Quote: The gold price saw a turbulent decline during the period and finished the quarter at below $1200/oz. With the consensus market view bearish overall, and projecting further declines in the gold price over the coming years, it could be expected that present price levels (~$1350/oz) would prompt a moderate level of producer hedging to protect already slim margins. Evidence however, suggests this is not the case and that companies did not move to protect revenues when prices fell below the $1,200 level. Indeed, aside from Norton Gold Fields and Evolution Mining who have recently entered into hedge contracts, the existing delivery profile indicates net de-hedging will continue through year-end, with 27 tonnes of contracts scheduled for delivery in the second half of the year. It seems gold producers do not believe in price fall much below 1200 USD if they do not hedge, but on the contrary, use low prices to exit hedging contracts being in the money there ( they have bought these hedges at higher prices and now are selling gold into them , pocketing the profit)- but what is important, NET hedging does not increase as gold moves lower-on the contrary. And this- an event not seen since 2002 (when bull market was just starting to acquire pace) in hedging: Quote:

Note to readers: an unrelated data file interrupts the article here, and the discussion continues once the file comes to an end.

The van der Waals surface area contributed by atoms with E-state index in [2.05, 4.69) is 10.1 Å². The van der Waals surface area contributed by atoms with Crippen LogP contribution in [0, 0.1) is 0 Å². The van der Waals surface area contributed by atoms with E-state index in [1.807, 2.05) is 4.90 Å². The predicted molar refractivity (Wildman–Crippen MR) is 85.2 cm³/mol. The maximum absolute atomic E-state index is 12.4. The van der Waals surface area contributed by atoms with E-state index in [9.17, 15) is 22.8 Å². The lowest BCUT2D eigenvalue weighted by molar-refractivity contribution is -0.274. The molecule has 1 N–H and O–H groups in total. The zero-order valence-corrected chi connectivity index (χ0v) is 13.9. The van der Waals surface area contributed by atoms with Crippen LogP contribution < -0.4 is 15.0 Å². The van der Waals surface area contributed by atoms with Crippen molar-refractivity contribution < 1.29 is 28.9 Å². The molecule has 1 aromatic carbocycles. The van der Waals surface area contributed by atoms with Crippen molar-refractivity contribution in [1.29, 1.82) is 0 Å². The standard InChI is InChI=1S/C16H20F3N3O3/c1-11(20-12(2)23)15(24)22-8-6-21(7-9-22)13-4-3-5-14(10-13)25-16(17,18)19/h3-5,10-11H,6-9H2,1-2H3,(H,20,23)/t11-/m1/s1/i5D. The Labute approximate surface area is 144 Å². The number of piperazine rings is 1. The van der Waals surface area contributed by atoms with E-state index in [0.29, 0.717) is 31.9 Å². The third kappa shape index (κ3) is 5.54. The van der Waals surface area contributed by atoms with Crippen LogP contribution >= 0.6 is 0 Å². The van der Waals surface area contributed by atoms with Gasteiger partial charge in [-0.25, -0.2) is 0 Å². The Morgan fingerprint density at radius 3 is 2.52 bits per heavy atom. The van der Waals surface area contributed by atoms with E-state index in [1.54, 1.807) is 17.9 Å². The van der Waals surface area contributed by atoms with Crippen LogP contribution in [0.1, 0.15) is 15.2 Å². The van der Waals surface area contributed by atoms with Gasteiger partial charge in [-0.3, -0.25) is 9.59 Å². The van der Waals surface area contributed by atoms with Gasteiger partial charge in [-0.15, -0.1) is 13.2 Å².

The end-June gold price, at $1,223.80/oz, was $371 lower than the end-March gold price (on the basis of Comex settlement). This sharp decline, along with a 9% decrease in the number of outstanding contracts, left the value of the marked-to-market hedge book at a net asset of $529 million, a $946 million quarter-on-quarter increase. This was the first time the outstanding hedge book had been a marked-to-market asset since our quarterly series began in 2002

https://commoditiesupdates.thomsonreuters.com/?p=8528

edit: oops, forgot to say thanks to Pining. As always an entertaining and enlightening read.

sierra skier
Nov 12, 2013 - 9:02am

Fourth

Gold may be a barbaric relic but I will hold it.

My biggest issue is I like silver even better. My 2nd biggest problem is the wife thinks we already have too much.

ag1969
Nov 12, 2013 - 9:02am

It is ridiculous on its face

The amount of resources being expended on suppressing gold and silver is breathtaking. Desperation is in the air, can you smell it?

I think China might maybe possibly could have bought an ounce or two of that central bank gold. But, you know, someone had to buy it and they just happened to have all those dollars lying around so they got stuck buying it!

treefrog
Nov 12, 2013 - 9:07am

ninth

on craig's list?

tyberious
Nov 12, 2013 - 9:12am

My Man Mike Maloney

The Most Important Video You Will Watch Today from whygoldandsilver : https://www.youtube.com/watch?feature=player_embedded&v=dUIGKTYwxd8 https://www.hiddensecretsofmoney.com Mike Maloney was recently asked to clarify his position on where the economy is headed – inflation or deflation? Check out the the video to hear Mike’s thoughts on how this will play out, and be sure to watch the next episode of Hidden Secrets Of Money…coming soon